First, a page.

Unable to love my stepchild: Is my marriage doomed?

I have been married for six months. My wife has two kids from a previous marriage. We are currently separated because of the children. I don't have any kids of my own so I don't have any parenting instincts. Should a marriage end because of my inability to love my spouses' child?

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Gayle Peterson

Gayle Peterson, PhD, is a family therapist specializing in prenatal and family development. She is a clinical member of the Association... Read more

It is not an "inability to love" your stepdaughter presently that is problematic to your marriage. Liking her is enough for now. Instead, reflect on your willingness to accept a share of the responsibility for her development. In fact, it is the nature of your ongoing care and commitment to your stepchild's welfare that creates the potential for feelings of "love" to develop.

Your wife is right to expect and require you to address the needs of your stepdaughter. After all, you are an adult and you made the choice to marry a woman with children.

But stop short of any expectation for "instant love" that you or your wife may foster. Instead, take it slow, and be willing to develop your parenting skills over time. Your wife has had nine months of pregnancy and two years of caring for her daughter which you have not experienced.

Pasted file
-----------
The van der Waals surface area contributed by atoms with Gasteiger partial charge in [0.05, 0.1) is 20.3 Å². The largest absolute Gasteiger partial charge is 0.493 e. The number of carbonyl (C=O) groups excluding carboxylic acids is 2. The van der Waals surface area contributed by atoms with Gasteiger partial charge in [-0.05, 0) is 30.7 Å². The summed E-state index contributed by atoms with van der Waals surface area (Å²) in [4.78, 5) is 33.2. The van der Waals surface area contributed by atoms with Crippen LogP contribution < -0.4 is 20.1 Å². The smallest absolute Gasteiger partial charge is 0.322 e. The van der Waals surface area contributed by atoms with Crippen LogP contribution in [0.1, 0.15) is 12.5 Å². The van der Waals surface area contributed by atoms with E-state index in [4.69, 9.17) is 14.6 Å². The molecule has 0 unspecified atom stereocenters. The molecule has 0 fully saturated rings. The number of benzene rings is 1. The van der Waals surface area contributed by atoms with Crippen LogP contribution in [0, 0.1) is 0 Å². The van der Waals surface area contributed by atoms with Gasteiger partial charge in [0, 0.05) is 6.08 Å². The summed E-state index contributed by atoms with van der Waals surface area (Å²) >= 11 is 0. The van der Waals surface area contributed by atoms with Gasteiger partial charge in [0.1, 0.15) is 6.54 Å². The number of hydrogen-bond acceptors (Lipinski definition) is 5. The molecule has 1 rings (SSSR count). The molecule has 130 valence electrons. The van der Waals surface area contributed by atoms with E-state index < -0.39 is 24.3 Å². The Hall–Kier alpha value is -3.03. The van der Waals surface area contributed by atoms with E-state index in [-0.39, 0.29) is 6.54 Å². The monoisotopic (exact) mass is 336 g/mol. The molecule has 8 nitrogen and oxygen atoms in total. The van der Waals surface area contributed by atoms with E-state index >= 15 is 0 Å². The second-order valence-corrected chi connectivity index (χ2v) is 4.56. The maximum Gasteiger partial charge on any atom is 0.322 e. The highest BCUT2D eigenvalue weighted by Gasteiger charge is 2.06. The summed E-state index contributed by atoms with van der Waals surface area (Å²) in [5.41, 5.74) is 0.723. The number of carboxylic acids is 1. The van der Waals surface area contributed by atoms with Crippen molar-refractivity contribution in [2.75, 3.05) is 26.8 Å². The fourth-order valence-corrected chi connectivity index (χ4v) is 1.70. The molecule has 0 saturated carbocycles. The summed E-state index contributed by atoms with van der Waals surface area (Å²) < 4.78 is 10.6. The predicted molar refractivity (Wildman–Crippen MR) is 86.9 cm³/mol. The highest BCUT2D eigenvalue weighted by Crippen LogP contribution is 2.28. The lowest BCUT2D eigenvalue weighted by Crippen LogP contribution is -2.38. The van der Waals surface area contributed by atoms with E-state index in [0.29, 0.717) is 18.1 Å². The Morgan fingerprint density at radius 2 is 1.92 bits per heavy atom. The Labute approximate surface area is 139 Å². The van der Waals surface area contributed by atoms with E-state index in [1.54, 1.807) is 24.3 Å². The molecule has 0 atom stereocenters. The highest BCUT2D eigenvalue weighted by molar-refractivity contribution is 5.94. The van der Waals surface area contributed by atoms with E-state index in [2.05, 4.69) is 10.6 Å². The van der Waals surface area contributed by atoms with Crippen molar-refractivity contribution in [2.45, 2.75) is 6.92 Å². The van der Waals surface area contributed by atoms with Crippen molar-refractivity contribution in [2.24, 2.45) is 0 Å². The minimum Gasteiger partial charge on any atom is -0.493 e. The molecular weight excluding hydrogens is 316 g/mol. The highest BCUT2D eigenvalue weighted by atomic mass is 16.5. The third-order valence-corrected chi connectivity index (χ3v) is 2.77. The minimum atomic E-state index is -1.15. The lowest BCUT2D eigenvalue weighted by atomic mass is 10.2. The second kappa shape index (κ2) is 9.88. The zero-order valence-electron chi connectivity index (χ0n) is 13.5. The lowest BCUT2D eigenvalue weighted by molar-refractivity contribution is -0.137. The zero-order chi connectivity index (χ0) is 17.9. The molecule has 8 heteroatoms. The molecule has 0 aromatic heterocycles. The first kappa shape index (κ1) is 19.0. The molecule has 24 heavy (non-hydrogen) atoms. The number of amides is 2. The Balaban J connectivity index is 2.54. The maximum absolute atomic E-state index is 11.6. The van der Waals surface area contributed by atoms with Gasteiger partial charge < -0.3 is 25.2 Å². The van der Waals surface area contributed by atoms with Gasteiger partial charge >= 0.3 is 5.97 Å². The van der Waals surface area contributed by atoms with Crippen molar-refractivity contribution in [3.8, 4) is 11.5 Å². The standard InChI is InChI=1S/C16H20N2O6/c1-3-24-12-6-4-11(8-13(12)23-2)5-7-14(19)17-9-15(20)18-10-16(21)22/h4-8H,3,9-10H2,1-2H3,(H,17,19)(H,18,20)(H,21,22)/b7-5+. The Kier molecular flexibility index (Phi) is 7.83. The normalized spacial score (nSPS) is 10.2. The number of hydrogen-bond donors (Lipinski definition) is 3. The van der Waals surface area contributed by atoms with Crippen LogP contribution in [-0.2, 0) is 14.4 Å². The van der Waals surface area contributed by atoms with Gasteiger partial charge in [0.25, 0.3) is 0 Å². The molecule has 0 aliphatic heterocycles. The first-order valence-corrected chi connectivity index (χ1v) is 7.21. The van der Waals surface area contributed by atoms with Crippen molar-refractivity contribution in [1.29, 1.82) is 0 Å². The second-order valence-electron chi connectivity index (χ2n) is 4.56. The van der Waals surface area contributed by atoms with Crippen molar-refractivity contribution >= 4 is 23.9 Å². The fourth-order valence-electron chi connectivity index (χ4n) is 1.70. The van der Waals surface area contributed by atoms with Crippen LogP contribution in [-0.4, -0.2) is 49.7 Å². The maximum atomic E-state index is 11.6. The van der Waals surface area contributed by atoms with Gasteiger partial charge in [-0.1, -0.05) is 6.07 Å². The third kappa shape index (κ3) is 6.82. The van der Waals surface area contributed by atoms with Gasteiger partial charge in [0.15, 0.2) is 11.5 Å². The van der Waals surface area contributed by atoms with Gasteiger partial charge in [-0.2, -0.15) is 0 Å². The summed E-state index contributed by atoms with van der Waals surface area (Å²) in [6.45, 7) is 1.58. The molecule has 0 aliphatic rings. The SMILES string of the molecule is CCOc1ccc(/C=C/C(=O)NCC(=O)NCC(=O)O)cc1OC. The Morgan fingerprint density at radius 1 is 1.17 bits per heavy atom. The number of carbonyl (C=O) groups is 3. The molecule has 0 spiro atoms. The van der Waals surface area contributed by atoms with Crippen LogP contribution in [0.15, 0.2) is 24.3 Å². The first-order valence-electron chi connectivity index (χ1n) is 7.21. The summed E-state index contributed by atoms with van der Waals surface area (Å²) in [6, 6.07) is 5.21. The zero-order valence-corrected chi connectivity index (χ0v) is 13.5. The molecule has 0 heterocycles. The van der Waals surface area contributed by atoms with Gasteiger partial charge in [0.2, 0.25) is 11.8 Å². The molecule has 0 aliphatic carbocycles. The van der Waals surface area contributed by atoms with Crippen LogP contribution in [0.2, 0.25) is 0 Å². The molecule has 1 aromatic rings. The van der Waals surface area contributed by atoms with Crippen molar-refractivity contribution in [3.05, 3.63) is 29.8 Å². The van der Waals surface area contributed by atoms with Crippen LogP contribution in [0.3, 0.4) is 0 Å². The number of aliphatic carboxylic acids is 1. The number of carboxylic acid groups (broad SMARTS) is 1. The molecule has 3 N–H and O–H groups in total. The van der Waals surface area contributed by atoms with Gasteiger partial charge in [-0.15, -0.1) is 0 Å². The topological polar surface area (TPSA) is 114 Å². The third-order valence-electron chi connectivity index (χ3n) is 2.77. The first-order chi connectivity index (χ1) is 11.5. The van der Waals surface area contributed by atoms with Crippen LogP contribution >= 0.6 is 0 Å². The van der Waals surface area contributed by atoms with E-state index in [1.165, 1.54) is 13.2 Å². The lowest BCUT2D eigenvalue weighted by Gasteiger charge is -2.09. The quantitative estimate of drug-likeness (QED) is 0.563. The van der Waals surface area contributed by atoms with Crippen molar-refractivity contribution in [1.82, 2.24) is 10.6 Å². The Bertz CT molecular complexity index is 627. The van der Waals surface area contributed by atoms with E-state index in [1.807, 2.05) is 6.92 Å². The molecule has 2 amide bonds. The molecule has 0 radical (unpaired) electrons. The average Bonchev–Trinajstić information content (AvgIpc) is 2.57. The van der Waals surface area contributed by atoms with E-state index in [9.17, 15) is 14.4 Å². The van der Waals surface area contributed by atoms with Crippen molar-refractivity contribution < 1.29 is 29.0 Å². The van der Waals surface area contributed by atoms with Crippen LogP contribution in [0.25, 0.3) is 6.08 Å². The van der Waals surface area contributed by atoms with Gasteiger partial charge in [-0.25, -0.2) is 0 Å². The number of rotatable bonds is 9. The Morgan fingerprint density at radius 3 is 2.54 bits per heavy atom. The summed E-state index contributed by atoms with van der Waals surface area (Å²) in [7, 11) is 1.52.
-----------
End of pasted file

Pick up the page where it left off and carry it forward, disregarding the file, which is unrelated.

You are right to expect and require that "couples" time be carved out to strengthen and nourish the marriage. A strong bond, as well as a good relationship between stepparent and stepchild are the best statistical predictors for success in your marriage.

Start by taking an honest look at your situation. Are you part of the solution or a part of the problem? For example, do you initiate responsibility for finding an appropriate baby-sitter when you want to go out with your wife, or merely complain to her about not getting out? Do you setup an atmosphere at home for an enjoyable "date" after your stepdaughter has gone to bed, or do you wait for your wife to create these opportunities?

Have you developed some shared activities or caretaking responsibilities that would allow for bonding with your stepdaughter, such as reading stories regularly, playing with her or comforting her when she cries? Do you know what developmental tasks your two-year-old will face in the next six months, or do you expect your wife to consider and respond to caretaking issues alone?

Ask your wife to discuss and work toward a vision of family rather than continue this separation. This is your family, too. Step up to the plate of responsibility as a spouse and as a stepparent. Then request that your wife do the same.

The most common reason for failure in remarriages is the lack of knowledge about the normal stages of stepfamily development. Refer to my article on stepfamilies, And Marriage Makes ?: Making Healthy Stepfamilies. Use this reading and other books such as "How to Win as a Stepfamily," by Emily and John Visher, to discuss realistic expectations in stepfamily development and find ways to make your stepfamily work!

The key to success in your marriage lies in togetherness and teamwork. Striking a balance between parenting and carving out couples' time is a dilemma all families with young children face. Stepfamilies are no exception.

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